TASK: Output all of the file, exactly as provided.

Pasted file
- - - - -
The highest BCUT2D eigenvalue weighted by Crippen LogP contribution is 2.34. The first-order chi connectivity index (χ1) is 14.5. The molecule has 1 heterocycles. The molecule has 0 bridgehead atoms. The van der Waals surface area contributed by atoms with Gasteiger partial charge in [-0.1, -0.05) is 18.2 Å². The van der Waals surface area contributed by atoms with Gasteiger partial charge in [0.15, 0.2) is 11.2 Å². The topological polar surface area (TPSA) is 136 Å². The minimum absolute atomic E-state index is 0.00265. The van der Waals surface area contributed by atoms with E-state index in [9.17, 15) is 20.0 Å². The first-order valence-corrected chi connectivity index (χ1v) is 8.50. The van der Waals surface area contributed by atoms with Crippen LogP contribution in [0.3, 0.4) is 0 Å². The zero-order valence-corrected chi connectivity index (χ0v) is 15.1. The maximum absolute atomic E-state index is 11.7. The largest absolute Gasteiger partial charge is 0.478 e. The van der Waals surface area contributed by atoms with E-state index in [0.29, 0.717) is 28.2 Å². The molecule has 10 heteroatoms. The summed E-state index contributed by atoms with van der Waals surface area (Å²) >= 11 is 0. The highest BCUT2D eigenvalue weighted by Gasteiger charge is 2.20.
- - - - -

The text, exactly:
The highest BCUT2D eigenvalue weighted by Crippen LogP contribution is 2.34. The first-order chi connectivity index (χ1) is 14.5. The molecule has 1 heterocycles. The molecule has 0 bridgehead atoms. The van der Waals surface area contributed by atoms with Gasteiger partial charge in [-0.1, -0.05) is 18.2 Å². The van der Waals surface area contributed by atoms with Gasteiger partial charge in [0.15, 0.2) is 11.2 Å². The topological polar surface area (TPSA) is 136 Å². The minimum absolute atomic E-state index is 0.00265. The van der Waals surface area contributed by atoms with E-state index in [9.17, 15) is 20.0 Å². The first-order valence-corrected chi connectivity index (χ1v) is 8.50. The van der Waals surface area contributed by atoms with Crippen LogP contribution in [0.3, 0.4) is 0 Å². The zero-order valence-corrected chi connectivity index (χ0v) is 15.1. The maximum absolute atomic E-state index is 11.7. The largest absolute Gasteiger partial charge is 0.478 e. The van der Waals surface area contributed by atoms with E-state index in [0.29, 0.717) is 28.2 Å². The molecule has 10 heteroatoms. The summed E-state index contributed by atoms with van der Waals surface area (Å²) >= 11 is 0. The highest BCUT2D eigenvalue weighted by Gasteiger charge is 2.20.